Marcus Mariota

Marcus Mariota's going to the Las Vegas Raiders, which is a fun litmus test for Bears fans

Marcus Mariota's going to the Las Vegas Raiders, which is a fun litmus test for Bears fans

The latest rumored Bears QB target is headed elsewhere: 

The Bears were casually linked to Mariota by some throughout various points this offseason, yet there was also a report stating the representation the two QBs share wasn't fond of both competing for the same starting spot. Perhaps more interesting is the fact that Mariota found a home in Las Vegas. It creates two trains of thought for Bears fans: 

1. Mariota comes in as the presumed backup to Derek Carr, who remains on a tight leash and is inevitably fighting a losing battle anyways. Mariota ironically becomes the insurance policy that worked against him with the Titans, but ultimately remains the backup and buys the Raiders time to reset at QB after Carr. 

2. This makes Carr totally expendable, which creates a far more interesting situation for the Bears. Carr's been a better quarterback, but he's clearly on the way out with Jon Gruden, and Raiders GM Mike Maycock was infamously high on Mariota as a Draft Analyst for the NFL Network in 2015. 

It's the fun, neurotic, Bears-themed choose-your-own-adventure you never knew you wanted. 

Raiders inching closer to deal with Marcus Mariota

Raiders inching closer to deal with Marcus Mariota

Former Tennessee Titans quarterback Marcus Mariota was a popular name mentioned anytime the Chicago Bears offseason quarterback plans came up over the last few months, but it appears he's destined for Las Vegas and a marriage with Raiders coach Jon Gruden.

Mariota was benched by the Titans in favor of Ryan Tannehill last season, and the rest was history. Tannehill enjoyed a remarkable season that resulted in the AP's 2019 Comeback Player of the Year award and a new four-year, $118 million contract on the eve of free agency.

If the Raiders finalize a deal with Mariota, the next logical question becomes what happens with Derek Carr. 

Carr has proven to be a viable NFL starter since entering the league in 2014 and will become a hot name as a trade target for teams left with quarterback needs after the first wave of free agency concludes.

The Raiders could decide to keep both quarterbacks and let them fight it out for the starting job, much like the Bears are expected to do with whoever they add to the quarterback depth chart (assuming it isn't a player like Teddy Bridgewater).

With Case Keenum signing in Cleveland and Mariota looking like he's about to become a Raider, the Bears' options for that mid-level quarterback competitor are dwindling.

Bears dubbed logical landing spot for free-agent QB Marcus Mariota

Bears dubbed logical landing spot for free-agent QB Marcus Mariota

Much has been made of the Bears quarterback quandary. The front office is trying to will Mitch Trubisky to be the guy while acknowledging that competition is needed. Free agency is the most likely means by which the Bears will add that competition, and former Titans' first-rounder Marcus Mariota would be a sensible target.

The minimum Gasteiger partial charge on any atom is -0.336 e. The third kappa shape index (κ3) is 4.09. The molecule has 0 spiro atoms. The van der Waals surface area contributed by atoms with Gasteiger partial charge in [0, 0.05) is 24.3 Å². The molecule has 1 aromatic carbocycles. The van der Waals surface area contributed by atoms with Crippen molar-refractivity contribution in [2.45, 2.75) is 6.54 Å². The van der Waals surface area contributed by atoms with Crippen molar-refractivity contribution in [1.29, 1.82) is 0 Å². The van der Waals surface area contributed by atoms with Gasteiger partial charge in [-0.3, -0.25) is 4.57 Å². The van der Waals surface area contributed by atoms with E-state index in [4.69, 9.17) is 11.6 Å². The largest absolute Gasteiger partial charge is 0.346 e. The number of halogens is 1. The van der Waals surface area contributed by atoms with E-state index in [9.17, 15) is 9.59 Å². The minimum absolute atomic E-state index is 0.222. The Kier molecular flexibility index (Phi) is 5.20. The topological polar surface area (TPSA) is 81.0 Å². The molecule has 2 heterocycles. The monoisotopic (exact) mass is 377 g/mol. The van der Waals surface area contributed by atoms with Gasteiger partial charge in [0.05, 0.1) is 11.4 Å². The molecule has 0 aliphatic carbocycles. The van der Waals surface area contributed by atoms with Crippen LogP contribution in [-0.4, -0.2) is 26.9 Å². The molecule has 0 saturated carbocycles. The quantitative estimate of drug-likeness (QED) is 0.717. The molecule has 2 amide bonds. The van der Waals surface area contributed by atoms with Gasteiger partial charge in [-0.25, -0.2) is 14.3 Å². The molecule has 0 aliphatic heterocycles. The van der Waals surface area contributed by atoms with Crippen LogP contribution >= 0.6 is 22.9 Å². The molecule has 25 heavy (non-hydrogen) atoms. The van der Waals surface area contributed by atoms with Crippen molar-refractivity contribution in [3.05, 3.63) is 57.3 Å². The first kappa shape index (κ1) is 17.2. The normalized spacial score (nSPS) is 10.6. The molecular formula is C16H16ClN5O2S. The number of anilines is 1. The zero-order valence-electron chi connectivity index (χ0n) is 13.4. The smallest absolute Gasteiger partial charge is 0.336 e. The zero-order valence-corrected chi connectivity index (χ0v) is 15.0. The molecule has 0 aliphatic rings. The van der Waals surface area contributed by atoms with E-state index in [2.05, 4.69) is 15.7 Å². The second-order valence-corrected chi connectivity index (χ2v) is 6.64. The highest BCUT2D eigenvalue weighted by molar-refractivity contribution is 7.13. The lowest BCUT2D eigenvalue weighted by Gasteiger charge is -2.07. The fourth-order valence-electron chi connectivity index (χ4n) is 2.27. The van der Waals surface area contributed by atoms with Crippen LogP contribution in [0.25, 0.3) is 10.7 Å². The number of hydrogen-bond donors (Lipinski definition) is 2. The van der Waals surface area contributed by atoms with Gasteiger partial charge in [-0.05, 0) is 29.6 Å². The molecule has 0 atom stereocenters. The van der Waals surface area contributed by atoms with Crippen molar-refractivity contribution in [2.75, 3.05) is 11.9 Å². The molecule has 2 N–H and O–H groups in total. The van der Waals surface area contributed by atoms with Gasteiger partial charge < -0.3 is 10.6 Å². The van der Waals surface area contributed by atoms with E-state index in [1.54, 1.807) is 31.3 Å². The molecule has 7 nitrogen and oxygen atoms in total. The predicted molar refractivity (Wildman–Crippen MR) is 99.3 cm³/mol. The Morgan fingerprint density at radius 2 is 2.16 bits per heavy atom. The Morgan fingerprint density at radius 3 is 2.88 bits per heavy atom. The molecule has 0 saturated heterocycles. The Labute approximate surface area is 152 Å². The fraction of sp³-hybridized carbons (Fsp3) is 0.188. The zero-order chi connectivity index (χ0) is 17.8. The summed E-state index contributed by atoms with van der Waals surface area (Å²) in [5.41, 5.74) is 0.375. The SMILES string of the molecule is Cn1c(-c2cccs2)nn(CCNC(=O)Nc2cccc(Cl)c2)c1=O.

In fact, The Ringer dubbed the Bears a logical landing spot for the former No. 2 overall selection, although it wasn't for all the best reasons.

Signing Mariota to a one-year, $6 million deal to serve as “competition” for Trubisky is the exact sort of half-hearted move the Bears would make.

Mariota's career hasn't been all that different from Trubisky's first three seasons in the league. There's been some good, there's been some bad, and there's still a sense of an overall unknown when it comes to who he is as a quarterback. Sometimes, highly drafted players maintain the benefit of the doubt after several seasons of underwhelming play because of how hyped they were as draft prospects. That seems to be the case with Mariota, whose career resume doesn't read like a surefire upgrade over Trubisky.

And therein lies the problem if Mariota is, in fact, the guy the Bears target. How much confidence would Chicago have in his ability to string together a consistent (and healthy) season when he's done nothing in his career so far to suggest he can?

Mariota's best season came in 2016 when he threw for 3,426 yards with 26 touchdowns and nine interceptions. It was his second season in the league and it had his arrow clearly pointing up. But he's managed just 31 touchdown passes (total) in the three seasons since and has yet to start a full 16-game schedule. Most damming to his case to be the spark that the Bears need is that he wasn't that guy for the Titans; Ryan Tannehill was. 

Tennessee was better without Mariota. He was beaten out by Tannehill, who prior to joining the Titans was an underachiever himself. Not the best sales pitch, I'd say.

But this is where the Bears' quarterback situation is. They aren't going to land an automatic upgrade, a guy whose history of success is well-documented and respected. Instead, it's going to be a player like Mariota, who will use a team like the Bears to rehabilitate his standing in the NFL's quarterback fraternity.

Maybe Chicago catches quarterback lightning in a bottle. Just don't get your hopes up.

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